Thanks for the replies. I know this is a little on the technical side, but bear with me...
JusDreaming, I assume you're talking about the chart, there's no graph in the referenced document. Yes, that's where the formula I was quoting comes from. It's just to the left of the chart you refer to.
Lancerby, I was using the 11 GPH watermaker as an example of what manufactures say they can do. For what it's worth, my example is from EchoTec (ECHOTec. Marine Watermakers*- DC Watermakers for Yachts*12 or 24 Volt*(Modular)
Let me go into my example a little further:
11 GPH = .1833 GPM
@ 13% recovery (the maximum recomended by the ROSA software
for Dow Filmtech membranes), you have to put 1.4 GPM of sea water into the membrane to get .1833 GPM of product
From EchoTec's documentation
they want you to run the unit at 900 PSI, and they say it will draw 27 amps @ 12.5VDC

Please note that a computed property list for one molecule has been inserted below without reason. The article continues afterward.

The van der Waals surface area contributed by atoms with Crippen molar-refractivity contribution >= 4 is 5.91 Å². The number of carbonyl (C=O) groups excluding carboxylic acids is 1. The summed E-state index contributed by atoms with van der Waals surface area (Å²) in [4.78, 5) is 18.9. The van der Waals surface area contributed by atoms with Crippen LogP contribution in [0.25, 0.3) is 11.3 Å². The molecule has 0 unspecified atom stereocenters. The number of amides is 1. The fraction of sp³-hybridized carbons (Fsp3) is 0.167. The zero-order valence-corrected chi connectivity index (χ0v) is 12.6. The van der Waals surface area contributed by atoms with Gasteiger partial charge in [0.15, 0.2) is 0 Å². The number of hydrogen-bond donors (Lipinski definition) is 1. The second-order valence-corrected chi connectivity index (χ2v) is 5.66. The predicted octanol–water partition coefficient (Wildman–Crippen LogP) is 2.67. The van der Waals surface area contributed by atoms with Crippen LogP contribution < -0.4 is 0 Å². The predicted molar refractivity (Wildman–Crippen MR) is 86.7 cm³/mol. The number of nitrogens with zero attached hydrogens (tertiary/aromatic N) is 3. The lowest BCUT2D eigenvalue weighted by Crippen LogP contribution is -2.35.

900 PSI * 1.4 GPM/1460=.86 HP or 634 watts (1 HP= 746 watts)
634 watts @ 12.5 VDC = 51.5 amps
How come the calculations say this unit should draw almost 52 amps?
In order to get a 27 amp draw, you'd have to run with only .73 GPM of feed water:
27 amps * 12.5 VDC = 378 watts or .45 HP
(.45 HP * 1460)/900 = .73 GPM
Doing so voids the FilmTech membrane warrenty.
However, Lancerby's watermaker seems to follow the formula more accurately:
16 GPH = .2666 GPM
@ 13 % recovery 2.05 GPM of sea water
2.05 GPM * 800 PSI/1460 = 1.12 HP or 838 watts or 7.6 amps at 110VAC
(maybe he has some other load for the other 5 amp, but at least it seems his motor is correctly sized)
Maybe the formula is only for AC motors, as apposed to DC motors?
Lancerby, I agree I'd rather do it on AC but I have more DC power sources available to me (Solar, alternator
, bat. charger).
I'd sure like to talk to someone who has DISIGNED a watermaker and has had it come out the way they expected, and knows why
. There's something I'm missing for sure.